In this week’s Dispatches from The Secret Library, Dr Oliver Tearle ponders the meaning of Auden’s famous statement
‘Poetry makes nothing happen.’ This statement, made by W. H. Auden in his 1939 poem ‘In Memory of W. B. Yeats’, has provoked plenty of commentary since Auden’s poem was published. But what did Auden mean when he asserted that ‘poetry makes nothing happen’? Did he really believe such a thing?
Although many people think Auden is offering a gloomy statement about the inefficacy of poetry to change anything in the world, the assertion that ‘poetry makes nothing happen’ is not quite so straightforward as it may first seem.
‘In Memory of W. B. Yeats’ was written in 1939, following the death of the Irish poet W. B. Yeats in January of that year. As well as being an elegy for the dead poet, ‘In Memory of W. B. Yeats’ is also a meditation on the role and place of poetry in the modern world. What is poetry for? Can it make anything happen? Should it make anything happen?
Auden’s poem is, then, as much about his own poetry as it is about Yeats’s. As Geoffrey Hill acknowledged in ‘September Song’, many elegies are as much about the elegist as they are about the person being elegised: they often reflect the concerns of the living as much as they memorialise the dead. Auden, who by 1939 had acquired a reputation as the leading English poet of the 1930s – the head of a group known as the ‘Auden Group’, which also included Louis MacNeice and Stephen Spender – was a deeply political writer who, like his prose counterpart George Orwell, tried to throw himself into the midst of political events before writing about them. As a man of the Left (like Orwell, though Orwell disagreed with Auden’s approach to political writing), Auden is someone with a deep social conscience who wants to highlight injustices and atrocities where he finds them.
But does that mean that he believes poetry should help to change these injustices? Does he believe it contains that much power, especially in the twentieth century? The Romantics like Percy Shelley may have believed that poetry could be a tool for political change. Does Auden feel the same way?
It is in the second section of the three-part poem ‘In Memory of W. B. Yeats’, that Auden opines that ‘poetry makes nothing happen’. Until this point, Auden has been talking about Yeats and how his work will survive now he has died. But in this middle section, Auden turns to address the dead Yeats directly. ‘You were silly like us’, he says, and in a single stanza of ten lines utilising pararhyme (all/still, decay/poetry, survives/executives/griefs/survives, and one concluding full rhyme, south/mouth), Auden begins to turn away from Yeats in particular to think about poetry more generally.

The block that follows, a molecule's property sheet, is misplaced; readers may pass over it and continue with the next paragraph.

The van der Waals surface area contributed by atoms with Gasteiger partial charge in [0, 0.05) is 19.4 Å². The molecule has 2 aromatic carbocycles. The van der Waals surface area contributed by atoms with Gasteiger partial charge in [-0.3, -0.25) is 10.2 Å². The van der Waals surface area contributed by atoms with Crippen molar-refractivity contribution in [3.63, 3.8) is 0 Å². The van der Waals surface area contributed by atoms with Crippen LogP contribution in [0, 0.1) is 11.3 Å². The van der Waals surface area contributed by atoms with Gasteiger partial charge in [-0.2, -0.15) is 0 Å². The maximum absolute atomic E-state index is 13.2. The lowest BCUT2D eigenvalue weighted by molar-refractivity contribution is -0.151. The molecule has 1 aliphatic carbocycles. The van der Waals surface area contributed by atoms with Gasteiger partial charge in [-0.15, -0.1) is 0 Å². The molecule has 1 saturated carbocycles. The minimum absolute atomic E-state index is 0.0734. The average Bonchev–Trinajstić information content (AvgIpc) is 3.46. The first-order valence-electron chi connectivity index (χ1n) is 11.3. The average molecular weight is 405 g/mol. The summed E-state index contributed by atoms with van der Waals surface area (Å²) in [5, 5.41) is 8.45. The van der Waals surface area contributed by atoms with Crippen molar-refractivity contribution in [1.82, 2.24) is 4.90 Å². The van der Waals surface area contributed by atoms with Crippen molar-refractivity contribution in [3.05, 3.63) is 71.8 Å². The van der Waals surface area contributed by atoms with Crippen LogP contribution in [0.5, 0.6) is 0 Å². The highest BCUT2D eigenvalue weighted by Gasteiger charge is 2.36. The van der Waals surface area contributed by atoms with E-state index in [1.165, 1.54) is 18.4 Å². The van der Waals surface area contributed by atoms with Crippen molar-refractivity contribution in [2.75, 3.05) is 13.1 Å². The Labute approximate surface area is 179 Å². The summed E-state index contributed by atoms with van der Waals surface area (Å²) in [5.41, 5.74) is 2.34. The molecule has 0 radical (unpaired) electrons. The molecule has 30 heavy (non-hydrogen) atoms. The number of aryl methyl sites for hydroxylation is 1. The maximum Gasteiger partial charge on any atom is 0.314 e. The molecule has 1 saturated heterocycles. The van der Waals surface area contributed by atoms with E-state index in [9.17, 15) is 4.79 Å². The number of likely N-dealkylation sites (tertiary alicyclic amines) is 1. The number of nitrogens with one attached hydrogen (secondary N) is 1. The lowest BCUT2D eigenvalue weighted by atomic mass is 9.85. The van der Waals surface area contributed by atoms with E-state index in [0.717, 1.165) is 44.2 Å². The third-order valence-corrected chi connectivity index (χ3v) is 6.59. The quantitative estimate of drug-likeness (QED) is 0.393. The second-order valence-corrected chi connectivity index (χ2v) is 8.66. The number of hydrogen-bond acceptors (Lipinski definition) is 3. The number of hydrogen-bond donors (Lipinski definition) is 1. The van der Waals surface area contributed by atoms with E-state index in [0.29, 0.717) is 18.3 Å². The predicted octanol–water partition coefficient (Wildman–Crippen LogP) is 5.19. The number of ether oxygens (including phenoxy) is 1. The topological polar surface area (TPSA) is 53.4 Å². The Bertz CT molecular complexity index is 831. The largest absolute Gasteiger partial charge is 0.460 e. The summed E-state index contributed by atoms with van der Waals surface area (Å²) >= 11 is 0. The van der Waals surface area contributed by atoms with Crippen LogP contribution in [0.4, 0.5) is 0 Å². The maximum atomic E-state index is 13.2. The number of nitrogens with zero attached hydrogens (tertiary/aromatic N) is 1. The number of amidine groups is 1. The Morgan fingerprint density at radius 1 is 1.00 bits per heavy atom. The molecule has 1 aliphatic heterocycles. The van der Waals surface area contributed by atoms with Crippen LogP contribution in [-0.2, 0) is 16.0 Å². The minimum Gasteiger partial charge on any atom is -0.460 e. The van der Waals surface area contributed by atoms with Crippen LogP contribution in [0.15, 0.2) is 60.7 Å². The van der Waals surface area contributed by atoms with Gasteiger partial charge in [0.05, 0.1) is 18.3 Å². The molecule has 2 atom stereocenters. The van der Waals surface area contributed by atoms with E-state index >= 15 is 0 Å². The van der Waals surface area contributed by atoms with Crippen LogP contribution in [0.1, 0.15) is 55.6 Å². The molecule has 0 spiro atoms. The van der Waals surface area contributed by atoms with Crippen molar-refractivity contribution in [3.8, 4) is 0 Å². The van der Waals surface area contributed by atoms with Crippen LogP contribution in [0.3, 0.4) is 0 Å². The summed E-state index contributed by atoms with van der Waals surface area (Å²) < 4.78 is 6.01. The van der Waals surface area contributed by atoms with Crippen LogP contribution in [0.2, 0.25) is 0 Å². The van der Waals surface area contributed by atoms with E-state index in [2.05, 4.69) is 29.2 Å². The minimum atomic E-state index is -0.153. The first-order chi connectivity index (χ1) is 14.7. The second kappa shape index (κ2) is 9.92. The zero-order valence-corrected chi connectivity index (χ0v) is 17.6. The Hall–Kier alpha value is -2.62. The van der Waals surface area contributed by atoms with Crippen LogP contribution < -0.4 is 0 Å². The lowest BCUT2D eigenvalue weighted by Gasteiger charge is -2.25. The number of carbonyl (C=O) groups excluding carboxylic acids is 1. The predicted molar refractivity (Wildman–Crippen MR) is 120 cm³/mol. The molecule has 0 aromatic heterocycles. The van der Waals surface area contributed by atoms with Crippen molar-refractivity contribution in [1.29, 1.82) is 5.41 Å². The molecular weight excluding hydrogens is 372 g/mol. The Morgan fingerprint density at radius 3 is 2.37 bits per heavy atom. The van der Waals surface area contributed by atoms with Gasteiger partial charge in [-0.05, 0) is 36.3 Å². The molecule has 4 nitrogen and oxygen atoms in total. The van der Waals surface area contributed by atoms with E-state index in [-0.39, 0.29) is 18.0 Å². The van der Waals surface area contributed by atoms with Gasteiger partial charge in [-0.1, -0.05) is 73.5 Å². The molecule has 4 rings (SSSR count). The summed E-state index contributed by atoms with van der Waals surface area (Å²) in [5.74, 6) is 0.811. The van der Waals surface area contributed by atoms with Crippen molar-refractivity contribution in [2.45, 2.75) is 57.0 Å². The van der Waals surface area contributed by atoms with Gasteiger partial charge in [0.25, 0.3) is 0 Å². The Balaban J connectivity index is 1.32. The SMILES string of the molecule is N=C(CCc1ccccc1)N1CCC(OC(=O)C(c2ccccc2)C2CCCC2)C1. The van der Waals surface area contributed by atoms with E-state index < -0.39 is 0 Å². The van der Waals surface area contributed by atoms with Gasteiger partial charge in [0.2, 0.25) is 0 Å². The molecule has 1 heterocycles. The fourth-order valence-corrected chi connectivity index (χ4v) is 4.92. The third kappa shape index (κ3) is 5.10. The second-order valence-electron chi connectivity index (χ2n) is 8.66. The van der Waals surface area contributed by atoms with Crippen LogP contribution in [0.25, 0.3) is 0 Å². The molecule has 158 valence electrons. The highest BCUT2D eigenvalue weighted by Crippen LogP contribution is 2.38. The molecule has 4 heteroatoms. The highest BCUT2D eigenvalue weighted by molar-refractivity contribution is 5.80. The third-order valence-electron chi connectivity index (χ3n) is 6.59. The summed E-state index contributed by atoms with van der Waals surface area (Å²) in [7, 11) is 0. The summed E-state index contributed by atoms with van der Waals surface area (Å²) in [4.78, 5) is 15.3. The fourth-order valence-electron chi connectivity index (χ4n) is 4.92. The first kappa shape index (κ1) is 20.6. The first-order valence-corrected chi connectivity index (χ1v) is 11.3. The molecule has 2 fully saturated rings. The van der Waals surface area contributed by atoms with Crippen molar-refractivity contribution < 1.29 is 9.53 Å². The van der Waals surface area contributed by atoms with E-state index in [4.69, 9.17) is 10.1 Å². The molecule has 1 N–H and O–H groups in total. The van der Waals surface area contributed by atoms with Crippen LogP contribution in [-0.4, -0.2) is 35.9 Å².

It is here that Auden makes his famous statement that ‘poetry makes nothing happen’. This is often analysed as an admission of poetry’s limitations as a tool for social and political change (indeed, Auden once said in an interview that his poetry didn’t help to change the fate of a single Jew in the Second World War). Poetry, then, can make nothing happen, cannot avert tragedies or atrocities or political tyranny.
But is it as simple as that? Should poetry make anything happen? Did Wilfred Owen’s war poetry? Did Yeats’s own poems? When we analyse this statement, ‘poetry makes nothing happen’, in the context of the whole stanza of Auden’s poem, a more complex and interesting ‘argument’ emerges.
Auden says in the previous line that ‘Ireland has her madness and her weather still’, because ‘poetry makes nothing happen’. But who in their right mind would expect a poem to change the weather? This is absurd, and deliberately so: Auden is wryly remarking on the failure of poetry to change things, but this is not quite the cry of despair and powerlessness it is often taken for.
And in saying ‘poetry makes nothing happen’, Auden is definitely not saying that poetry is therefore pointless or ineffectual: simply that it doesn’t directly influence things in the way that, say, a political speech or a protest or petition might. Rather than making things happen, poetry survives, and it is in this ability to transcend the generations – and the lifetime of the poet who creates it – that poetry has its power.
And as Auden goes on to say, poetry ‘survives’ in a whole host of places, and although it doesn’t make anything happen, it is itself a ‘way of happening’ (emphasis added), not something that makes history happen but part of history itself, perhaps, and part of life.
Oliver Tearle is the author of The Secret Library: A Book-Lovers’ Journey Through Curiosities of History, available now from Michael O’Mara Books, and The Tesserae, a long poem about the events of 2020.